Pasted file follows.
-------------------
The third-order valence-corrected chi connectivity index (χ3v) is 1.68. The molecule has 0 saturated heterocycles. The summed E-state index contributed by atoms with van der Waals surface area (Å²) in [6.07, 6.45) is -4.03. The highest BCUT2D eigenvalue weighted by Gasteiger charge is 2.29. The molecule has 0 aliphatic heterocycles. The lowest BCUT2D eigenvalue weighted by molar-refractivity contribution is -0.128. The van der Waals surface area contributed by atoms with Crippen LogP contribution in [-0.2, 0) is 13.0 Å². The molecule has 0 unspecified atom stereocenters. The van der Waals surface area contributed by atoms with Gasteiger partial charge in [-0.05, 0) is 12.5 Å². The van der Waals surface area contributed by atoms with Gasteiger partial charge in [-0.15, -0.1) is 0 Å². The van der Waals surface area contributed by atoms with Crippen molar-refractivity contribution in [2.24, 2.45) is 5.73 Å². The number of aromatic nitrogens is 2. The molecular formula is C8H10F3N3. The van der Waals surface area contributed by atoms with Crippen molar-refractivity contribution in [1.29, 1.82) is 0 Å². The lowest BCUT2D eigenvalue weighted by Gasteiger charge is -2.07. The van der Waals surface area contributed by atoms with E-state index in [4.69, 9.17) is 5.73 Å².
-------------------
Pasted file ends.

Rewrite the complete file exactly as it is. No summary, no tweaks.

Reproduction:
The third-order valence-corrected chi connectivity index (χ3v) is 1.68. The molecule has 0 saturated heterocycles. The summed E-state index contributed by atoms with van der Waals surface area (Å²) in [6.07, 6.45) is -4.03. The highest BCUT2D eigenvalue weighted by Gasteiger charge is 2.29. The molecule has 0 aliphatic heterocycles. The lowest BCUT2D eigenvalue weighted by molar-refractivity contribution is -0.128. The van der Waals surface area contributed by atoms with Crippen LogP contribution in [-0.2, 0) is 13.0 Å². The molecule has 0 unspecified atom stereocenters. The van der Waals surface area contributed by atoms with Gasteiger partial charge in [-0.05, 0) is 12.5 Å². The van der Waals surface area contributed by atoms with Gasteiger partial charge in [-0.15, -0.1) is 0 Å². The van der Waals surface area contributed by atoms with Crippen molar-refractivity contribution in [2.24, 2.45) is 5.73 Å². The number of aromatic nitrogens is 2. The molecular formula is C8H10F3N3. The van der Waals surface area contributed by atoms with Crippen molar-refractivity contribution in [1.29, 1.82) is 0 Å². The lowest BCUT2D eigenvalue weighted by Gasteiger charge is -2.07. The van der Waals surface area contributed by atoms with E-state index in [4.69, 9.17) is 5.73 Å².